A New Photo of Emily Dickinson? Well—Maybe—
Only two authenticated images of Emily Dickinson exist: one a painting of her (and her siblings) as a child, the other an iconic photograph of her as a teenager. In the past fifty years two images have gained publicity as possible "new" photos of the poet; both have largely been discredited, though the jury is still officially out on the second. Now the Amherst Archives and Special Collections reports that yet another daguerreotype has surfaced, and at least one expert is claiming it's the real thing.
Dr. Susan Pepin, Director of Neuro-Ophthalmology at Dartmouth Medical School, has conducted a close anatomical comparison of teenaged Emily and the mystery woman. Her conclusion: "I believe strongly that these are the same people." (The report is full of startlingly precise details, suitable for lending a scientific luster to English class presentations. Did you know that Emily Dickinson had a "prominent left nasolabial fold"? Now you do.)
The candidate photograph has been dated to the late 1850s; the sitter under scrutiny looks to be in her late twenties or early thirties. (The timeline fits: Dickinson was born in 1830.) The dress she's wearing was a decade out of fashion at the time, which for Dickinson sounds about right. Her fellow sitter has been identified as Kate Scott Turner, a friend of the poet's. The mystery woman has a larger chin than teenaged Emily, and a smaller nose in proportion to the lips, but the eyes are strikingly similar.
Of the two women, Kate is the one with a thousand-yard stare. (She'd been recently widowed.) But look closer at her friend: there's something peculiar about that gaze. The pupils are asymmetrical, as they are in the known photo—Emily may have suffered from both astigmatism and iritis—but they're also large, dreamy, and a little amused. Dickinson once compared her eyes to "the Sherry in the Glass, that the Guest leaves"; the woman in the picture just about lives up to the simile.
Why care if it's Dickinson or not? Literature has few saints and even fewer true enigmas, since biography tends to air whatever the books kept hidden. But beginning in the 1860s, Emily Dickinson disappeared almost entirely into her writing, spinning a myth around herself that even her best biographer, Richard Sewall, couldn't fully untangle. She shut the door on a normal life and became a poet, full stop. Even her letters are prose poetry. Her work from 1861 through 1865 is one of the great explosions of creative energy in the history of the arts, as well as one of the great records of trauma absorbed and outlived. (Scholars have blamed her early-thirties crisis on everything from manic depression to epilepsy to psychosomatic blindness to unrequited love, but none of these diagnoses seems adequate to the scope of the poetry.) She's a heroic and tragic figure, and the essence of both her heroism and her tragedy is her unavailability to us outside the work.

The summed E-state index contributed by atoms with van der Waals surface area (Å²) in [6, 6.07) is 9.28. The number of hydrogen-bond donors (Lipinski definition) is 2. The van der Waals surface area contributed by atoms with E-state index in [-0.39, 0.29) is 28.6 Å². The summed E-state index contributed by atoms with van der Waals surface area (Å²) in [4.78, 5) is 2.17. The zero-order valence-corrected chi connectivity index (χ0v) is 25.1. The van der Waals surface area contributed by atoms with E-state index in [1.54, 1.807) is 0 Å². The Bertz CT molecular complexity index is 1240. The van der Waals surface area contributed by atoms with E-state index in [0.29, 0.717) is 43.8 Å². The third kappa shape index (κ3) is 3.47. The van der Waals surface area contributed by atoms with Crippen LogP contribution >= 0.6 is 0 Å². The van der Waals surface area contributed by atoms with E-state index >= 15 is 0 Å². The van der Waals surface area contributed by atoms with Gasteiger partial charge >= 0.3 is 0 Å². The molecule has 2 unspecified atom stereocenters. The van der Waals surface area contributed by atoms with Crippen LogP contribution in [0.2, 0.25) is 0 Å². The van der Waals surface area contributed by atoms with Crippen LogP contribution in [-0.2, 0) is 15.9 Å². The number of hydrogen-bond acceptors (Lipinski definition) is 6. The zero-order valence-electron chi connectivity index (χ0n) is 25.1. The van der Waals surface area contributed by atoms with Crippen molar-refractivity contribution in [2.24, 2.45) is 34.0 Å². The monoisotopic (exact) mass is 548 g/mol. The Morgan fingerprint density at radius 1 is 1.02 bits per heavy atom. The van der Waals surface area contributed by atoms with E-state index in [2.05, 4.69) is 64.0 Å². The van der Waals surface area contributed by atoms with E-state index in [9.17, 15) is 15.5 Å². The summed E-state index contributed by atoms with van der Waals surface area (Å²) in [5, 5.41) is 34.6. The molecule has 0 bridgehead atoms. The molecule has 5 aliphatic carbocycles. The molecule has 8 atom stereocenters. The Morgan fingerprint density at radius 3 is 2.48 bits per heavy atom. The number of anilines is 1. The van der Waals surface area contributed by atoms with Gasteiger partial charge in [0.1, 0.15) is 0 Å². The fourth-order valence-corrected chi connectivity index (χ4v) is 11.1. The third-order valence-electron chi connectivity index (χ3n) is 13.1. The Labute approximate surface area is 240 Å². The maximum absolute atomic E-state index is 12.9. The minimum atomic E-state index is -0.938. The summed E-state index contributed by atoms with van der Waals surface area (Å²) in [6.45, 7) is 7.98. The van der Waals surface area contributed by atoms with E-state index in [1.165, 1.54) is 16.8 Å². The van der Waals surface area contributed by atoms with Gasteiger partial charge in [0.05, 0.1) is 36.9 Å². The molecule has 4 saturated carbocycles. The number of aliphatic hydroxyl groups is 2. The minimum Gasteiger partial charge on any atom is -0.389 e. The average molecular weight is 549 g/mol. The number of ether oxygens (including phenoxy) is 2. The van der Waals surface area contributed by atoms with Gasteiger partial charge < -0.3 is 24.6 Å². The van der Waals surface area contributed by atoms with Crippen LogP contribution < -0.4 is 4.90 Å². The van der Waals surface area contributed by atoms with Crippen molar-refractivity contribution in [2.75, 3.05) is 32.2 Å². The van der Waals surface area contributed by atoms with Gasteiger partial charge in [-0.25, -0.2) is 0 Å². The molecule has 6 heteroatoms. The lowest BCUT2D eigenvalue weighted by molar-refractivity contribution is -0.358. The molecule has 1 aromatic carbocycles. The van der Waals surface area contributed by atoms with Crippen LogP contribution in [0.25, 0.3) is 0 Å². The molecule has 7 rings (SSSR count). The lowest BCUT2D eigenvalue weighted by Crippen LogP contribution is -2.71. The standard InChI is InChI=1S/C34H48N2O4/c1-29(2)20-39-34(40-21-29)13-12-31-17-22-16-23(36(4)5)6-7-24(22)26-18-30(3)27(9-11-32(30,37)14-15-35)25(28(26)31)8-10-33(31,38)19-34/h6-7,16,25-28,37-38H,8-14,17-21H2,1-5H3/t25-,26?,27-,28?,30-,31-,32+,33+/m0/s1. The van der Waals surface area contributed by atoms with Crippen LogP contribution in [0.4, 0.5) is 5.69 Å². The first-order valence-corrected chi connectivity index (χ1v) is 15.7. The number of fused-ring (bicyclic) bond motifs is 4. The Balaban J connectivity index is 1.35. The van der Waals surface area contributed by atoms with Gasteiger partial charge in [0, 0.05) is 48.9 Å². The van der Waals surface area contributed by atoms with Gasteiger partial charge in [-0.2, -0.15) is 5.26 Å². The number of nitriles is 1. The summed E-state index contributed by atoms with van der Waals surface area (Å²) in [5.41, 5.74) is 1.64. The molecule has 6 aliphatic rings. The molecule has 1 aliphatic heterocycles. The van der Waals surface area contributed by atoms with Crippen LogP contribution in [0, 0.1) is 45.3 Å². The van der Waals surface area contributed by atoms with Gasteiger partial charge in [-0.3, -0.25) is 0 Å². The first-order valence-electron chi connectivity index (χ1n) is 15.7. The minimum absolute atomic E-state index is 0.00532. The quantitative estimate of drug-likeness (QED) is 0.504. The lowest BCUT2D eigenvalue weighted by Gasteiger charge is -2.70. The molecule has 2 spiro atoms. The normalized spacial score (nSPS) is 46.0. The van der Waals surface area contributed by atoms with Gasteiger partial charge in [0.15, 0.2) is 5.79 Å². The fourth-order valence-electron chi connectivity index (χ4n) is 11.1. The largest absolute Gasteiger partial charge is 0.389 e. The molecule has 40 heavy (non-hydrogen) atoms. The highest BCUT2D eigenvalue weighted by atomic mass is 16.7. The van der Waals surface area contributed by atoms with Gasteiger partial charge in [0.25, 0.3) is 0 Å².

A new photograph would bring us just a little closer. Look: the mystery woman has even thrown an arm around her friend, a gesture we can hardly imagine the Recluse of Amherst making. If she was on the cusp of crisis, it doesn't show yet. In my heart of hearts I doubt it's Emily—that chin just doesn't match up—but pending further reports on clothing samples, image records, nasolabial folds, etc., I'll keep believing and disbelieving at once, which, as Emily said, "keeps Believing nimble."
[Image detail courtesy Amherst Archives and Special Collections. Full, enlargeable image available at Book Haven.]
Swipe right to make the connections that could change your career.
Swipe right. Match. Meet over coffee or set up a call.
No, we aren't talking about Tinder. Introducing Shapr, a free app that helps people with synergistic professional goals and skill sets easily meet and collaborate.
A NASA astronomer explains how astronauts dispose of their, uh, dark matter.
- When nature calls in micro-gravity, astronauts must answer. Space agencies have developed suction-based toilets – with a camera built in to ensure all the waste is contained before "flushing".
- Yes, there have been floaters in space. The early days of space exploration were a learning curve!
- Amazingly, you don't need gravity to digest food. Peristalsis, the process by which your throat and intestines squeeze themselves, actually moves food and water through your digestive system without gravity at all.
The Harvard psychologist loves reading authors' rules for writing. Here are his own.
- Steven Pinker is many things: linguist, psychologist, optimist, Harvard professor, and author.
- When it comes to writing, he's a student and a teacher.
- Here's are his 13 rules for writing better, more simply, and more clearly.
A growing body of research shows promising signs that the keto diet might be able to improve mental health.
- The keto diet is known to be an effective tool for weight loss, however its effects on mental health remain largely unclear.
- Recent studies suggests that the keto diet might be an effective tool for treating depression, and clearing up so-called "brain fog," though scientists caution more research is necessary before it can be recommended as a treatment.
- Any experiments with the keto diet are best done in conjunction with a doctor, considering some people face problems when transitioning to the low-carb diet.
SMARTER FASTER trademarks owned by The Big Think, Inc. All rights reserved.